Q: I’m an editor at a travel magazine and I have an apostrophe problem. How do I refer to the duties of a maître d’? Is it maître d’s, maître d”s, or something else?
A: I can’t find any style manuals that address this issue directly, so I’ll have to tippy-toe into unknown waters.
But first let me recommend the cowardly solution. Why not avoid the issue? You could say the maître d’hôtel’s duties or the duties of the maître d’. If you insist on facing this possessive problem head on, though, here are my thoughts.
You have two needs for an apostrophe in this case: the apostrophe of elision (the one that stands for the missing e in maître d’ or maître d’hôtel) and the apostrophe of possession. If any reference book did advise you to use both apostrophes, I’d say it was nuts. So I’d go with maître d’s as the possessive.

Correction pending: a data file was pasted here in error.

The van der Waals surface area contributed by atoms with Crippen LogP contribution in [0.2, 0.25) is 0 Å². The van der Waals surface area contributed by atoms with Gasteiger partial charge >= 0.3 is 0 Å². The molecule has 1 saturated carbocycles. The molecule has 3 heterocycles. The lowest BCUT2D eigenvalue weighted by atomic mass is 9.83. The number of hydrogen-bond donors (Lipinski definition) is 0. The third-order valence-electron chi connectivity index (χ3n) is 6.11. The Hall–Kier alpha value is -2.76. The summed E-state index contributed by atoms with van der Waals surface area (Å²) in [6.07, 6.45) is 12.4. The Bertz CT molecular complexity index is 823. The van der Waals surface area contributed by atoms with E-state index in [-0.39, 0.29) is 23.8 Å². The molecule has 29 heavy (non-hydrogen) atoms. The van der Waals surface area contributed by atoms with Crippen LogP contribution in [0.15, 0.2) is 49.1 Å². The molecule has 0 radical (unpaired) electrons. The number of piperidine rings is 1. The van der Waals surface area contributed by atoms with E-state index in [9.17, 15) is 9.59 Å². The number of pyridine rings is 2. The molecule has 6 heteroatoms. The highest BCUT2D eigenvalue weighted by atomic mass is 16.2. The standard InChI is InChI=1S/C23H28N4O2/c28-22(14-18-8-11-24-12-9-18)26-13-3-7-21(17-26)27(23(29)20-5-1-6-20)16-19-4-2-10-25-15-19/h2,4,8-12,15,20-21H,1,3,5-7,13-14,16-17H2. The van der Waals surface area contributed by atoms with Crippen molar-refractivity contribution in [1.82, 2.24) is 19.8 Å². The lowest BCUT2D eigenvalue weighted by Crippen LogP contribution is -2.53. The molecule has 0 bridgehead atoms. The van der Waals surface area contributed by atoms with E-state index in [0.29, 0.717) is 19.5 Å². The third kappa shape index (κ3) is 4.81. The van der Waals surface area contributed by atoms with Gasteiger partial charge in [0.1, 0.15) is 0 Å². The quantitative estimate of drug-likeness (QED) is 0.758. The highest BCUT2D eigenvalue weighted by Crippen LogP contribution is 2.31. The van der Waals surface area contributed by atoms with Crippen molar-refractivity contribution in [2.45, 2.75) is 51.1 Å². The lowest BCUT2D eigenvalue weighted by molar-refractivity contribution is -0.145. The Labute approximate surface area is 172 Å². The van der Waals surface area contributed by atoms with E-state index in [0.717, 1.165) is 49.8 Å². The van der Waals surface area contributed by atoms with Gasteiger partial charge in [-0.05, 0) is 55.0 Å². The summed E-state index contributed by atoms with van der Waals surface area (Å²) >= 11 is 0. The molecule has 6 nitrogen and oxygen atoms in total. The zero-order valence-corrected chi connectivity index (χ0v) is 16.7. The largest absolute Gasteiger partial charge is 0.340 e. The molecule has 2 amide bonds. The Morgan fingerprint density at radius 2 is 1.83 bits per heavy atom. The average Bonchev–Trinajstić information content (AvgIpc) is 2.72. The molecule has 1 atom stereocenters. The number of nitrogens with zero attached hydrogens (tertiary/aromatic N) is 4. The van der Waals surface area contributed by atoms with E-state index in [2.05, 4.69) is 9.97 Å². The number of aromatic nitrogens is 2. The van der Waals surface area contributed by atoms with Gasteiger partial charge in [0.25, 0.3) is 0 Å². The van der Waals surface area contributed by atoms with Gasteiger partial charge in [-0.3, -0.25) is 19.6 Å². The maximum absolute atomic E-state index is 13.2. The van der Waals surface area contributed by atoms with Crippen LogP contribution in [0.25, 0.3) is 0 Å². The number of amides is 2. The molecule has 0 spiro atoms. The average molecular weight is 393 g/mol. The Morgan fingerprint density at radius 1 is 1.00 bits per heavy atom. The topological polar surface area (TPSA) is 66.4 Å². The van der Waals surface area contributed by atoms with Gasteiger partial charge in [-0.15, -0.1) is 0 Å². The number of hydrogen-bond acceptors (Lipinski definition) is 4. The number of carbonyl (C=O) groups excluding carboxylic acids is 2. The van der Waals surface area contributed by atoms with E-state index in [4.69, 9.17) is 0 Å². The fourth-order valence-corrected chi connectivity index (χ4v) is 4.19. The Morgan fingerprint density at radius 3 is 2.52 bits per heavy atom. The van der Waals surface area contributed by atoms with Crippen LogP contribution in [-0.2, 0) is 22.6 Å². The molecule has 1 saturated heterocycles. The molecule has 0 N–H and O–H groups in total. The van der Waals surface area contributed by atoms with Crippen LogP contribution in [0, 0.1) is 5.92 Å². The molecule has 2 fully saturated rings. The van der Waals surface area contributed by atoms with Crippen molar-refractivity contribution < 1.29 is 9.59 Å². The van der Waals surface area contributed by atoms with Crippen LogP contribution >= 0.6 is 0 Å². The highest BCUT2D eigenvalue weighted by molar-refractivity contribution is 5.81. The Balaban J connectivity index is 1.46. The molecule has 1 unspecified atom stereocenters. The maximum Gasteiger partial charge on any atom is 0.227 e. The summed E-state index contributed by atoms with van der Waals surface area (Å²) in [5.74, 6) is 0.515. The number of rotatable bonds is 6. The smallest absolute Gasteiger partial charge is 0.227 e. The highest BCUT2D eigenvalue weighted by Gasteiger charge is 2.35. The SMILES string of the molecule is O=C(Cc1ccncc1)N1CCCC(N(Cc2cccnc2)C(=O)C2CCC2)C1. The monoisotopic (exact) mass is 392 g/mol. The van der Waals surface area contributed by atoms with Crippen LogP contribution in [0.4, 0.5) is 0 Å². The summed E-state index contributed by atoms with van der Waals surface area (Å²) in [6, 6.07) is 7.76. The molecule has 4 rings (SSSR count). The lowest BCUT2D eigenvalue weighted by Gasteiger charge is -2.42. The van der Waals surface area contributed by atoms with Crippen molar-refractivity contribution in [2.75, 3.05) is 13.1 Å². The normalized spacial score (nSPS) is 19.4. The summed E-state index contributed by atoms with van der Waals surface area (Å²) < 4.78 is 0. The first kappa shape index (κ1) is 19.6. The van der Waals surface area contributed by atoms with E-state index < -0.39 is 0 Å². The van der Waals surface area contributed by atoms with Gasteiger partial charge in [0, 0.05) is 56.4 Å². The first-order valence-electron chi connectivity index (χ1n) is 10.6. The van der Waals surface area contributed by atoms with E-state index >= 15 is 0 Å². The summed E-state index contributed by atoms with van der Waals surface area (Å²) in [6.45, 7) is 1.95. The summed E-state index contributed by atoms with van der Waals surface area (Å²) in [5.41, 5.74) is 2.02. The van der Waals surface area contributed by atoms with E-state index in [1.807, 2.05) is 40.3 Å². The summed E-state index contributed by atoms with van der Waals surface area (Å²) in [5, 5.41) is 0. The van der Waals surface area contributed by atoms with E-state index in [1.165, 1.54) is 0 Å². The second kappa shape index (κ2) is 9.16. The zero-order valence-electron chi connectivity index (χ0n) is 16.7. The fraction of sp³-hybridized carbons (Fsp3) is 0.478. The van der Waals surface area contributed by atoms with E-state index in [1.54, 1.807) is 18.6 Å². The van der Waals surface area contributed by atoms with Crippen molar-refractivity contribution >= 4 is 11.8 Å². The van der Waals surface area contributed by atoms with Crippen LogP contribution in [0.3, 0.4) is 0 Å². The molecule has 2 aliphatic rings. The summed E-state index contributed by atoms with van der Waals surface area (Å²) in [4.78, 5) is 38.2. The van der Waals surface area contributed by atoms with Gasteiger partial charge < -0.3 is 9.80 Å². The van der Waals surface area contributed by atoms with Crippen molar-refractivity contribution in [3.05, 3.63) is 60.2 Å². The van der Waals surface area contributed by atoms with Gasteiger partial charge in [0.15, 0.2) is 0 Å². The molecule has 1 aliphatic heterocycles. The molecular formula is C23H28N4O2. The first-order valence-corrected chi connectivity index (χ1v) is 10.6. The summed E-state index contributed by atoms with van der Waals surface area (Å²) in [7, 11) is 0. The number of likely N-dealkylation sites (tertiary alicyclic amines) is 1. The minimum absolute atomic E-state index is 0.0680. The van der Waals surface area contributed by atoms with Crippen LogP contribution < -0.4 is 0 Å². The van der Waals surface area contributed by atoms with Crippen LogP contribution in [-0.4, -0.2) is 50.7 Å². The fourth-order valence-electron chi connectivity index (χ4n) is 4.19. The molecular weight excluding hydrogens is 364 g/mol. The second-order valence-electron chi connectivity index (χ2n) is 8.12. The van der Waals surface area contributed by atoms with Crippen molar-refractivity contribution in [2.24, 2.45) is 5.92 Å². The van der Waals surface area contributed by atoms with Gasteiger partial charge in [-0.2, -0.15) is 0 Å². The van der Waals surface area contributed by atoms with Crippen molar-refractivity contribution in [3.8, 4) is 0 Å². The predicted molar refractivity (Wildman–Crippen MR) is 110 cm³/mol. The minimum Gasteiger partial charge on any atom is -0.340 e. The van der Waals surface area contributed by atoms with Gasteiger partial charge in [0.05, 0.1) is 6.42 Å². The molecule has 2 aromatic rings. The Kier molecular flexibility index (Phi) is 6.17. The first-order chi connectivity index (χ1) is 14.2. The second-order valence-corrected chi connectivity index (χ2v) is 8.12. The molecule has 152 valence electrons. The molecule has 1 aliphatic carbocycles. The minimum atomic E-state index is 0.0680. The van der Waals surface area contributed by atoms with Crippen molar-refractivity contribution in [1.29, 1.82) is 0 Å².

One clue you could use to justify this is that The American Heritage Dictionary of the English Language (4th ed.) says the plural of maître d’ is maître d’s. American Heritage is a dictionary that makes single letters (like d) plural by adding an apostrophe plus s (‘s). With maître d’, however, it drops one of the apostrophes.
In other words, the dictionary pluralizes maître d’ as maître d’s, not as maître d’’s. One can only assume that it would have done the same for the possessive, if it had dealt with the issue.
Sorry I can’t be more definitive.
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